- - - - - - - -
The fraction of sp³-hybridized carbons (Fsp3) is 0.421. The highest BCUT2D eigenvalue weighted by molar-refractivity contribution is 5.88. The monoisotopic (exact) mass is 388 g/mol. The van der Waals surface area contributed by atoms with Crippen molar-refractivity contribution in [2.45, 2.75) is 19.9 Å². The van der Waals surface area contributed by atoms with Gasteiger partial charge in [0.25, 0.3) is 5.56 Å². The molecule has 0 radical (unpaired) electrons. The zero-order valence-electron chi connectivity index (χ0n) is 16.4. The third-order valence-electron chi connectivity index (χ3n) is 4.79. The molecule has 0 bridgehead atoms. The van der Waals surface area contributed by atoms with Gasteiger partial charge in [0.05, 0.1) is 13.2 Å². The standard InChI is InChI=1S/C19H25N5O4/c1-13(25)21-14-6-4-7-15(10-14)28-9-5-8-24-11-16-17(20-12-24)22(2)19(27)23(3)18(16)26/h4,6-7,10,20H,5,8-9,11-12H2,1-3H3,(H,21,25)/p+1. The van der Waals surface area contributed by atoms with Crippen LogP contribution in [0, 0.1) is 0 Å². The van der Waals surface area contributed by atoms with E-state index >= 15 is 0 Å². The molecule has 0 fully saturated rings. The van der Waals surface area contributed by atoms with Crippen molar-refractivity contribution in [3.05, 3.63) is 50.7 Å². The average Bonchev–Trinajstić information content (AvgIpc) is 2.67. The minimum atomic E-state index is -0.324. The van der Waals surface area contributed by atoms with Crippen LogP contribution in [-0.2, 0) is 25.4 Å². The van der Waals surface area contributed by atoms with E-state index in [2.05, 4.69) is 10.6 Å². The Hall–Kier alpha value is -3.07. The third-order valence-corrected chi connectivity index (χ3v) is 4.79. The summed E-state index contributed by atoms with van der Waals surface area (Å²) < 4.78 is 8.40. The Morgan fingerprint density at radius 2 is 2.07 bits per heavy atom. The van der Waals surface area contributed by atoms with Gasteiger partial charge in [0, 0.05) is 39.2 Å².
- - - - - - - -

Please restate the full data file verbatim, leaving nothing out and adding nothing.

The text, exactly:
The fraction of sp³-hybridized carbons (Fsp3) is 0.421. The highest BCUT2D eigenvalue weighted by molar-refractivity contribution is 5.88. The monoisotopic (exact) mass is 388 g/mol. The van der Waals surface area contributed by atoms with Crippen molar-refractivity contribution in [2.45, 2.75) is 19.9 Å². The van der Waals surface area contributed by atoms with Gasteiger partial charge in [0.25, 0.3) is 5.56 Å². The molecule has 0 radical (unpaired) electrons. The zero-order valence-electron chi connectivity index (χ0n) is 16.4. The third-order valence-electron chi connectivity index (χ3n) is 4.79. The molecule has 0 bridgehead atoms. The van der Waals surface area contributed by atoms with Gasteiger partial charge in [0.05, 0.1) is 13.2 Å². The standard InChI is InChI=1S/C19H25N5O4/c1-13(25)21-14-6-4-7-15(10-14)28-9-5-8-24-11-16-17(20-12-24)22(2)19(27)23(3)18(16)26/h4,6-7,10,20H,5,8-9,11-12H2,1-3H3,(H,21,25)/p+1. The van der Waals surface area contributed by atoms with Crippen LogP contribution in [0, 0.1) is 0 Å². The van der Waals surface area contributed by atoms with E-state index >= 15 is 0 Å². The molecule has 0 fully saturated rings. The van der Waals surface area contributed by atoms with Crippen molar-refractivity contribution in [3.05, 3.63) is 50.7 Å². The average Bonchev–Trinajstić information content (AvgIpc) is 2.67. The minimum atomic E-state index is -0.324. The van der Waals surface area contributed by atoms with Crippen LogP contribution in [-0.2, 0) is 25.4 Å². The van der Waals surface area contributed by atoms with E-state index in [2.05, 4.69) is 10.6 Å². The Hall–Kier alpha value is -3.07. The third-order valence-corrected chi connectivity index (χ3v) is 4.79. The summed E-state index contributed by atoms with van der Waals surface area (Å²) < 4.78 is 8.40. The Morgan fingerprint density at radius 2 is 2.07 bits per heavy atom. The van der Waals surface area contributed by atoms with Gasteiger partial charge in [0, 0.05) is 39.2 Å².